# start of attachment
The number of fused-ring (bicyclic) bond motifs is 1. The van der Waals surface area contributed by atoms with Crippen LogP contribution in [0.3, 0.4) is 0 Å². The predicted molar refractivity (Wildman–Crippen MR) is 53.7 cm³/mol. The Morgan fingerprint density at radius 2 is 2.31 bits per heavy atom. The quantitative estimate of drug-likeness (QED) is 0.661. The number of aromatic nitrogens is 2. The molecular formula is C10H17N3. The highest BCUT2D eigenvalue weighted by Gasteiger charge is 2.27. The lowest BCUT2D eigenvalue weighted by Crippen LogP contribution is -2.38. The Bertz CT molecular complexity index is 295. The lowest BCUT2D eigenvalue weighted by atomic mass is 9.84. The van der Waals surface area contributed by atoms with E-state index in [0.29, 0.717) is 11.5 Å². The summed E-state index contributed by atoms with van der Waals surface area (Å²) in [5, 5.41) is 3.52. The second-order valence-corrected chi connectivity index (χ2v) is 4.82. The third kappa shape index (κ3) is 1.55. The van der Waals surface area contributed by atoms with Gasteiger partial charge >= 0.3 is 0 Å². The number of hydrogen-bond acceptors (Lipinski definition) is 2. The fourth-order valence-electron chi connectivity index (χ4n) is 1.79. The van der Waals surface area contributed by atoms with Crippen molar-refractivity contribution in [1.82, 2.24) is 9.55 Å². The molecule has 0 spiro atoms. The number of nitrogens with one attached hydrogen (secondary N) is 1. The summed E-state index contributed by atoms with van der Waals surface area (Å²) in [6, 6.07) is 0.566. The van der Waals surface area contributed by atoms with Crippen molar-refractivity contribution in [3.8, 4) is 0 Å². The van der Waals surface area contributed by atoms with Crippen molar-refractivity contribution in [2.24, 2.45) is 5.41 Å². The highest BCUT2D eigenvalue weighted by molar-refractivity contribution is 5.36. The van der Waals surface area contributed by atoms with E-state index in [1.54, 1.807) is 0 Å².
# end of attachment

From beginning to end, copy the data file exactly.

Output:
The number of fused-ring (bicyclic) bond motifs is 1. The van der Waals surface area contributed by atoms with Crippen LogP contribution in [0.3, 0.4) is 0 Å². The predicted molar refractivity (Wildman–Crippen MR) is 53.7 cm³/mol. The Morgan fingerprint density at radius 2 is 2.31 bits per heavy atom. The quantitative estimate of drug-likeness (QED) is 0.661. The number of aromatic nitrogens is 2. The molecular formula is C10H17N3. The highest BCUT2D eigenvalue weighted by Gasteiger charge is 2.27. The lowest BCUT2D eigenvalue weighted by Crippen LogP contribution is -2.38. The Bertz CT molecular complexity index is 295. The lowest BCUT2D eigenvalue weighted by atomic mass is 9.84. The van der Waals surface area contributed by atoms with E-state index in [0.29, 0.717) is 11.5 Å². The summed E-state index contributed by atoms with van der Waals surface area (Å²) in [5, 5.41) is 3.52. The second-order valence-corrected chi connectivity index (χ2v) is 4.82. The third kappa shape index (κ3) is 1.55. The van der Waals surface area contributed by atoms with Gasteiger partial charge >= 0.3 is 0 Å². The number of hydrogen-bond acceptors (Lipinski definition) is 2. The fourth-order valence-electron chi connectivity index (χ4n) is 1.79. The van der Waals surface area contributed by atoms with Crippen molar-refractivity contribution in [1.82, 2.24) is 9.55 Å². The molecule has 0 spiro atoms. The number of nitrogens with one attached hydrogen (secondary N) is 1. The summed E-state index contributed by atoms with van der Waals surface area (Å²) in [6, 6.07) is 0.566. The van der Waals surface area contributed by atoms with Crippen molar-refractivity contribution in [3.8, 4) is 0 Å². The van der Waals surface area contributed by atoms with Crippen molar-refractivity contribution in [2.24, 2.45) is 5.41 Å². The highest BCUT2D eigenvalue weighted by molar-refractivity contribution is 5.36. The van der Waals surface area contributed by atoms with E-state index in [1.54, 1.807) is 0 Å².